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. Last Updated: 07/27/2016

Trying to Find the True Value of Brotherhood

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After Moscow and Kiev managed to settle their dispute over prices for Russian gas deliveries at the beginning of last year, a concerted effort was made by the Russian side to portray the whole imbroglio as an anomaly. But the New Year's holidays again brought another energy standoff -- this time with Belarus over oil and gas prices -- and the realization that showdowns between Russia and its closest neighbors over energy resources have likely become the normal state of affairs. No country in the neighborhood can now claim to be an exception. From Azerbaijan and Georgia to Ukraine and even Belarus -- there appears to be a broad new theater of war in the making for both Gazprom and the Kremlin.

Is it fair to consider this 2007 offensive a "just war?" There should be no doubt on this front. President Alexander Lukashenko's Belarus is a sovereign state with its own version of "sovereign democracy" and a just as sovereign economy that has managed to provide a relatively comfortable and stable standard of living for its people by reselling Russian oil and gas and smuggling foreign goods into Russia without paying duties or taxes.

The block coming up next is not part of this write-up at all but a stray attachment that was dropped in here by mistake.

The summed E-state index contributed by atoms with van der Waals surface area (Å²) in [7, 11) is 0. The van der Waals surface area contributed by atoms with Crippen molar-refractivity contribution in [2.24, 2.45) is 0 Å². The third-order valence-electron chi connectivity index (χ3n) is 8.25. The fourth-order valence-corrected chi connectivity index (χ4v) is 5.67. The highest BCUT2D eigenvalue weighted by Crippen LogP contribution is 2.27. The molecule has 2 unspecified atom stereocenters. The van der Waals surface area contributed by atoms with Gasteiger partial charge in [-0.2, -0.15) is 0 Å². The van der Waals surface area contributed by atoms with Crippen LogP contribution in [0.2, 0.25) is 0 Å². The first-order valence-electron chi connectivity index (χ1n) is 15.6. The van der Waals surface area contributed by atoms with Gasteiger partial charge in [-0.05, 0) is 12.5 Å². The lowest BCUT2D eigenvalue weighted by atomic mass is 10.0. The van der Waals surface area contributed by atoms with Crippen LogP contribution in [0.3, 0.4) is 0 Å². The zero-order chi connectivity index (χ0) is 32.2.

In 2006, for example, Belarus needed about 10.5 billion cubic meters of natural gas to keep its homes heated and its businesses running. But the amount of gas it bought from Russia was much higher, at almost 19 bcm. Given the bargain-basement price of $46.80 per 1,000 cubic meters it was paying Russia for gas, and the price of $230 to $260 per 1,000 cubic meters it was charging its European customers, Lukashenko was doing pretty well in what amounted to a wholesaling operation.

Lukashenko's activities in the oil business were not quite as profitable. In this case Belarus' only advantage was that it didn't have to pay Russian export duties, which had reached $180 per ton by the end of 2006 and accounted for about half of the price of oil delivered elsewhere. Given GDP growth of about 10 percent in 2006 -- about 3 percent higher than that in Russia -- Belarus could allow the import of consumer goods to rise by a staggering rate of more than 54 percent without any worries about negative economic fallout. The bottom line is that Moscow was subsidizing Minsk to the tune of more than $7 billion per year.